The aviation industry in India has to overcome several challenges before a turnaround happens, since capital infusion can seldom be a solution to a weak business model, say aviation analysts.

While FDI in aviation may bring in much-needed long-term financial and strategic capital and expertise, the aviation industry has to overcome high fuel costs, stiff competition and its capital-intensive nature with high fixed costs.

Analysts said fuel costs, the largest cost component for airlines, considerably impacts operating margins, but are beyond their control. Aviation turbine fuel (ATF) prices are driven by fluctuations in global crude oil prices.

Currently, national sales tax average is 25-30 per cent on ATF, which is a major burden for Indian carriers as fuel costs account for over 45-50 per cent of costs.

“If aviation turbine fuel is categorised as a declared good, it would reduce sales tax from an average of 24 per cent to four per cent and have a substantial positive impact on airline financials,” said Kapil Kaul, India Head of Centre for Asia Pacific Aviation (CAPA).

Also, the airlines industry is capital-intensive, with high fixed costs for aircraft acquisition, leasing and maintenance. Additional costs incurred on training pilots, technical support staff and crew members are also fixed, says a Crisil report.

Aviation analysts said that the effect of FDI will not be immediate. Carriers from the Gulf, as well as IAG and Singapore Airlines have all been watching the sector with interest and informal discussions have taken place in some cases.

“But the balance sheets of most of the incumbent carriers are relatively weak and the sector faces numerous structural challenges. So foreign airlines will make their own assessments about whether they consider a carrier to be a suitable investment at this time,” Kaul said.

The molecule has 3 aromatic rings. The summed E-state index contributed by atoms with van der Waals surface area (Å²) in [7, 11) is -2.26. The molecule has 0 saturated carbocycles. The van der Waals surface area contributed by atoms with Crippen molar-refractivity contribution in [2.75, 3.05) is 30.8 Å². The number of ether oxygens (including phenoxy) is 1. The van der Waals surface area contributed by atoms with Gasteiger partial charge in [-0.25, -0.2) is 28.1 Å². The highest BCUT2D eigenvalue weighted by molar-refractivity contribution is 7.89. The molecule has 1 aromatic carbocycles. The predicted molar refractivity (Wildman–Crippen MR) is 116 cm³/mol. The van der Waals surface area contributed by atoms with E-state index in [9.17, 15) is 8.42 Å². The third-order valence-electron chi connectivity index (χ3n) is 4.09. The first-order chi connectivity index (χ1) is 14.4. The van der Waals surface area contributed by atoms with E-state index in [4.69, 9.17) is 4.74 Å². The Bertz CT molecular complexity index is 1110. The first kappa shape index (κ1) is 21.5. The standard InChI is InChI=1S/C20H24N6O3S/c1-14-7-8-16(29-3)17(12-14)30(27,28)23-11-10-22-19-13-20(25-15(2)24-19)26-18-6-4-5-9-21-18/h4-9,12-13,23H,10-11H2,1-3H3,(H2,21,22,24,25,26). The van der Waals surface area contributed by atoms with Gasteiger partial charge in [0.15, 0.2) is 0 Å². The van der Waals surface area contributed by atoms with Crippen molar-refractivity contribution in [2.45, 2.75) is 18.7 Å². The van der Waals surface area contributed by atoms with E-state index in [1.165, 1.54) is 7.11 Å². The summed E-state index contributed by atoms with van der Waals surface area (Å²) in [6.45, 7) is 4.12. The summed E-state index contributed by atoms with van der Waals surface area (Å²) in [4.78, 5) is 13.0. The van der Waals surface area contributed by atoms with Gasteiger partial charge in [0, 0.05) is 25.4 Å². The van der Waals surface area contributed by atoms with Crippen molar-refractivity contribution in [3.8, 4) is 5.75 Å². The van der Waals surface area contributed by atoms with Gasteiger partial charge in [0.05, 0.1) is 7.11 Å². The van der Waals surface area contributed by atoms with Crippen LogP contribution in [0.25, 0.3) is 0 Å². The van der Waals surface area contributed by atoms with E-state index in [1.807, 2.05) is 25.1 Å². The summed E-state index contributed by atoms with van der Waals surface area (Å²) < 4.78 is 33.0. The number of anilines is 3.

Analysts have alluded to the sector’s past, for in the 1990s, when deregulation allowed the entry of private carriers on domestic routes, India permitted up to 40 per cent FDI, including those by foreign airlines. At that time, both Gulf Air and Kuwait Airways acquired 20 per cent stake in Jet Airways.

However, in 1996, the Government announced that foreign airline shareholdings were not in the interests of India’s aviation sector and scrapped the policy.

Ostensibly, this was because private carriers were still relatively small and the concern was that foreign airlines would control their development in such a way as to feed their offshore hubs, relegating the Indian carrier to a regional status.

In reality though, analysts said, it was a move designed to thwart the Tata Group and Singapore Airlines’ plans to jointly launch a domestic carrier in India. Jet Airways also had to buy back the shares from its Gulf investors.

So what has changed? The crisis in Indian aviation, which has resulted in almost every carrier, except IndiGo, facing some form of financial stress, has created an environment in which all measures to support the recovery of the sector had to be considered, even those which have been off the table so far.

Analysts add that the floodgates of investment are unlikely to open in the short term.

“If the Government is serious about granting new licences to well-funded, professional start-ups, we could in due course see the launch of greenfield joint ventures by carriers such as AirAsia, Jetstar and Tiger Airways,” Kaul said.

(This article was published on September 16, 2012)
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